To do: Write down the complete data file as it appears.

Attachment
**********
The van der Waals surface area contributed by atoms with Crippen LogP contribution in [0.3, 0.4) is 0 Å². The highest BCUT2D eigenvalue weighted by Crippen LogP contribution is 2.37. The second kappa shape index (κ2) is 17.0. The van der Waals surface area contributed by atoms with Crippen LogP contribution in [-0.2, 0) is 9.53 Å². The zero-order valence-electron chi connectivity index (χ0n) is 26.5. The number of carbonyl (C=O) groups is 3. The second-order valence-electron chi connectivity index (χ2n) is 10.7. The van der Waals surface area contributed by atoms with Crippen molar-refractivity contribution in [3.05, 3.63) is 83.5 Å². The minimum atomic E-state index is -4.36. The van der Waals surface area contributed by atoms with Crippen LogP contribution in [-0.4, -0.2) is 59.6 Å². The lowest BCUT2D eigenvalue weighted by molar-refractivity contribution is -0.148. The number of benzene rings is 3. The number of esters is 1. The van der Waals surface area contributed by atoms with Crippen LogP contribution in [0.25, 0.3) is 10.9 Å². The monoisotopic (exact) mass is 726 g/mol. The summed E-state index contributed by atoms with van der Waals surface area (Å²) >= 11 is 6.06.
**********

The van der Waals surface area contributed by atoms with Crippen LogP contribution in [0.3, 0.4) is 0 Å². The highest BCUT2D eigenvalue weighted by Crippen LogP contribution is 2.37. The second kappa shape index (κ2) is 17.0. The van der Waals surface area contributed by atoms with Crippen LogP contribution in [-0.2, 0) is 9.53 Å². The zero-order valence-electron chi connectivity index (χ0n) is 26.5. The number of carbonyl (C=O) groups is 3. The second-order valence-electron chi connectivity index (χ2n) is 10.7. The van der Waals surface area contributed by atoms with Crippen molar-refractivity contribution in [3.05, 3.63) is 83.5 Å². The minimum atomic E-state index is -4.36. The van der Waals surface area contributed by atoms with Crippen LogP contribution in [-0.4, -0.2) is 59.6 Å². The lowest BCUT2D eigenvalue weighted by molar-refractivity contribution is -0.148. The number of benzene rings is 3. The number of esters is 1. The van der Waals surface area contributed by atoms with Crippen LogP contribution in [0.25, 0.3) is 10.9 Å². The monoisotopic (exact) mass is 726 g/mol. The summed E-state index contributed by atoms with van der Waals surface area (Å²) >= 11 is 6.06.